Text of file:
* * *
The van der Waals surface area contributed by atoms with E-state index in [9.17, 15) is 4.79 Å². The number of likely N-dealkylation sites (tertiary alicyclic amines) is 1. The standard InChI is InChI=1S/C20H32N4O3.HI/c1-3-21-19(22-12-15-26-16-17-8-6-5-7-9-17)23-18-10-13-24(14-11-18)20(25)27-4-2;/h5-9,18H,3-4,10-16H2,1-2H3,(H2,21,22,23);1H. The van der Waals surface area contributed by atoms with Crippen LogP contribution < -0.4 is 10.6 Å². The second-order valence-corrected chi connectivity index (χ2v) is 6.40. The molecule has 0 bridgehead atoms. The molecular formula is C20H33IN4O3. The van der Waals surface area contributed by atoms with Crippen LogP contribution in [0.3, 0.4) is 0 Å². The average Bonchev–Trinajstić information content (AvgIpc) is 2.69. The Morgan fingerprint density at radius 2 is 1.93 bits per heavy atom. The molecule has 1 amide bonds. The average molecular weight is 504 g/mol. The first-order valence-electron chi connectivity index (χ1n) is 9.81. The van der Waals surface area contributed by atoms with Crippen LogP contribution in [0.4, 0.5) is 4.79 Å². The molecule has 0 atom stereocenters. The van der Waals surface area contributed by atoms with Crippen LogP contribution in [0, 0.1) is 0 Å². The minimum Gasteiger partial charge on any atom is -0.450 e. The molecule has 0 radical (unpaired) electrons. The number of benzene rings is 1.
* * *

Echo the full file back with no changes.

The van der Waals surface area contributed by atoms with E-state index in [9.17, 15) is 4.79 Å². The number of likely N-dealkylation sites (tertiary alicyclic amines) is 1. The standard InChI is InChI=1S/C20H32N4O3.HI/c1-3-21-19(22-12-15-26-16-17-8-6-5-7-9-17)23-18-10-13-24(14-11-18)20(25)27-4-2;/h5-9,18H,3-4,10-16H2,1-2H3,(H2,21,22,23);1H. The van der Waals surface area contributed by atoms with Crippen LogP contribution < -0.4 is 10.6 Å². The second-order valence-corrected chi connectivity index (χ2v) is 6.40. The molecule has 0 bridgehead atoms. The molecular formula is C20H33IN4O3. The van der Waals surface area contributed by atoms with Crippen LogP contribution in [0.3, 0.4) is 0 Å². The average Bonchev–Trinajstić information content (AvgIpc) is 2.69. The Morgan fingerprint density at radius 2 is 1.93 bits per heavy atom. The molecule has 1 amide bonds. The average molecular weight is 504 g/mol. The first-order valence-electron chi connectivity index (χ1n) is 9.81. The van der Waals surface area contributed by atoms with Crippen LogP contribution in [0.4, 0.5) is 4.79 Å². The molecule has 0 atom stereocenters. The van der Waals surface area contributed by atoms with Crippen LogP contribution in [0, 0.1) is 0 Å². The minimum Gasteiger partial charge on any atom is -0.450 e. The molecule has 0 radical (unpaired) electrons. The number of benzene rings is 1.